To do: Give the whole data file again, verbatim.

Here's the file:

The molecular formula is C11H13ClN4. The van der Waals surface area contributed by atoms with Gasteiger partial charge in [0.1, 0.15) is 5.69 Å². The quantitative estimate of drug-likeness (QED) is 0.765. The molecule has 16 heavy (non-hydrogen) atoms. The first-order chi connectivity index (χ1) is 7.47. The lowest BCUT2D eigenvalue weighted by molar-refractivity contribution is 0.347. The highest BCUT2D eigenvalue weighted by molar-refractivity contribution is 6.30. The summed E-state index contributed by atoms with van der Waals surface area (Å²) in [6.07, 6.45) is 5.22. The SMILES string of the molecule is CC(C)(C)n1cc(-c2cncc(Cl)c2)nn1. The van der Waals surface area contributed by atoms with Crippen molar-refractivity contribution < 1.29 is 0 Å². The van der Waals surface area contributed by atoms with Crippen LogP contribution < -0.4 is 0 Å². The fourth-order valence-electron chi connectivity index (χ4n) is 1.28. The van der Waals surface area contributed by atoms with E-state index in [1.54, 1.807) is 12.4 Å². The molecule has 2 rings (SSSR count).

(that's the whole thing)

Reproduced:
The molecular formula is C11H13ClN4. The van der Waals surface area contributed by atoms with Gasteiger partial charge in [0.1, 0.15) is 5.69 Å². The quantitative estimate of drug-likeness (QED) is 0.765. The molecule has 16 heavy (non-hydrogen) atoms. The first-order chi connectivity index (χ1) is 7.47. The lowest BCUT2D eigenvalue weighted by molar-refractivity contribution is 0.347. The highest BCUT2D eigenvalue weighted by molar-refractivity contribution is 6.30. The summed E-state index contributed by atoms with van der Waals surface area (Å²) in [6.07, 6.45) is 5.22. The SMILES string of the molecule is CC(C)(C)n1cc(-c2cncc(Cl)c2)nn1. The van der Waals surface area contributed by atoms with Crippen molar-refractivity contribution < 1.29 is 0 Å². The van der Waals surface area contributed by atoms with Crippen LogP contribution < -0.4 is 0 Å². The fourth-order valence-electron chi connectivity index (χ4n) is 1.28. The van der Waals surface area contributed by atoms with E-state index in [1.54, 1.807) is 12.4 Å². The molecule has 2 rings (SSSR count).